Certainly, these guys’ agility is legendary and if you have ever seen them scale or descend the side of a cliff, you know that well. Needless to say, that means they can handle a four-foot-high chain link fence with ease. This big guy hopped the fence a few times while I was watching him, all with absolute ease – no run up, no effort – just up and over. Pretty impressive to say the least.
With warm weather on the Colorado Front Range, yesterday was a perfect day for spending time with these awesome creatures.
While the bighorn rut is just starting to heat up, action was pretty light unfortunately. However, I did manage some nice poses from them.
This handsome fellow was trailing a bunch of ewes and lambs and had them largely to himself. Some younger rams were in the area as well, but none that matched the stature of this guy.
There are three subspecies of bighorn sheep with the Rocky Mountain variety like this one being the largest. These guys can weigh over 300 pounds with their horns alone weighing 30 pounds! Here in Colorado, they are our state animal and are incorporated into the logo for Colorado Parks and Wildlife.
As we flip the calendar to September, my mind starts thinking of all the fun, fall action to come.
Ungulates like elk, moose, deer and bighorn sheep will each be starting their rut and mating season will be in full swing. The testosterone of the boys will be raging and fights will be brewing. It truly is one of the most fun times to photograph wildlife in Colorado.
This image harkens back to November 1 of last year when the bighorn were taking their turn at wooing the ladies. Unfortunately on this day they weren’t much into head-butting but this handsome fellow was definitely “feeling the vibe” and rushing to catch up to the nearby ewes.
It has been a while since I have shared any pics of the Centennial State’s official animal so here is one going back to November.
That was the height of the rut and I was really hoping to see some serious head-butting but the guys were on their best behavior, instead opting to just eat and occasionally chase the girls rather than fight. It was a gorgeous fall day though and while the action was light, it was no less fun.
One last “top shots” video recapping my 2020 photo year. Today, I look back at some of the mammals that I photographed. From the tiny American pika to the massive moose, I was fortunate to spend time with some pretty amazing creatures. Two new animals that I had never photographed were highlights including a suburban bobcat family and the wild #horses of Sand Wash Basin. All images taken here in Colorado.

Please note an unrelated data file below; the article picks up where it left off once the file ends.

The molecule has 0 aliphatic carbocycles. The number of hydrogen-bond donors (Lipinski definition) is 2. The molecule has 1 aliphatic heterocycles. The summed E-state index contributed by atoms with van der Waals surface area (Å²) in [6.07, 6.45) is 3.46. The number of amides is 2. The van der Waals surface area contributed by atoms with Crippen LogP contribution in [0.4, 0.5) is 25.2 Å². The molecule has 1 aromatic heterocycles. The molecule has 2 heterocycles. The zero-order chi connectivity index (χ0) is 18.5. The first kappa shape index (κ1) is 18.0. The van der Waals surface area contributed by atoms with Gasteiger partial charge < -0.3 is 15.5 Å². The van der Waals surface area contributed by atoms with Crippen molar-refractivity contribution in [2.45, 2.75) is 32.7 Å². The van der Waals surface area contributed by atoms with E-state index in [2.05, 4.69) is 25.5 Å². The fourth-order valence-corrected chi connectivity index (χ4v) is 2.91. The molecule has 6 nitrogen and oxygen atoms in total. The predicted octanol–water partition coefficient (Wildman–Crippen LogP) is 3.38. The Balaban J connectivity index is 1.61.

A wildlife version of Elf on the Shelf? 😉
While observing a few bighorn sheep rams, I kept hearing the bleating of another somewhere in the distance. A friend finally spotted the big boy, way up high on the side of the canyon wall across the river.
It stopped its decent briefly, surveying the situation below, seeming to debate whether it was going to come challenge the other rams or not. It did indeed come down, cross the river, and meet up with his buddies.
Unfortunately there were no big battles on this day but it was still a nice outing with lots of captures of Colorado’s official state animal.
Ah, yes, love is in the air this time of year for many ungulates, including bighorn sheep. The males are keen on keeping watch on the females and checking to see which ones might be ready for a bit of “action.”
Here, one big fellow flares his nostrils and sniffs a group of ewes, trying to determine if any are in estrus.
With a successful mating, there is a six-month gestation and the ewes will give birth in May to one lamb. On rare occasions, they have two.
Let’s call this Sheep Sunday and feature this handsome fellow.
He was following some ewes in the canyon last weekend and clearly looking for love. Bighorn sheep are Colorado’s official state animal and, in my opinion, a very fitting one to have chosen.
Like the terrain and the original inhabitants and settlers of the Centennial State, they are tough, rugged and strong. Rams can push toward 300 pounds and are impressively powerful.
For this image, I did a conversion to black and white which helps to really highlight the fine details of this guy’s awesome eyes, horns and fur.
Those dang, kids!
Watching the bighorn sheep this past weekend was fun, as always. I followed a few rams as they worked their way down the canyon toward a herd of ewes and kids. While the adult males engaged the females, looking for love, the kids were left unsupervised and became very rambunctious.
I was focused on the adults when suddenly, a half dozen kids came bounding down the mountain and up the road right at me! I quickly ran to the side to get out of the way, snapping pictures as I went. I figured if I was going to get run over, I might as well document the event. 😉
In the end, any collision was avoided as the young ones ran right by and back up the side chasing each other. The fun and joy they seemed to be having running and playing was heart-warming and a great thing to see.
On one of the days last weekend I bypassed the usual action of the elk rut and instead headed to the high altitude tundra. While there, much to my surprise, I happened across this handsome fellow.
Normally by now these guys have moved to lower altitudes in search of the ladies and preparing for their own rut. He apparently preferred the cooler environs up high. That was fine with me as it had been quite a while since I photographed any bighorn and he looked quite nice lying of the fall-colored tundra.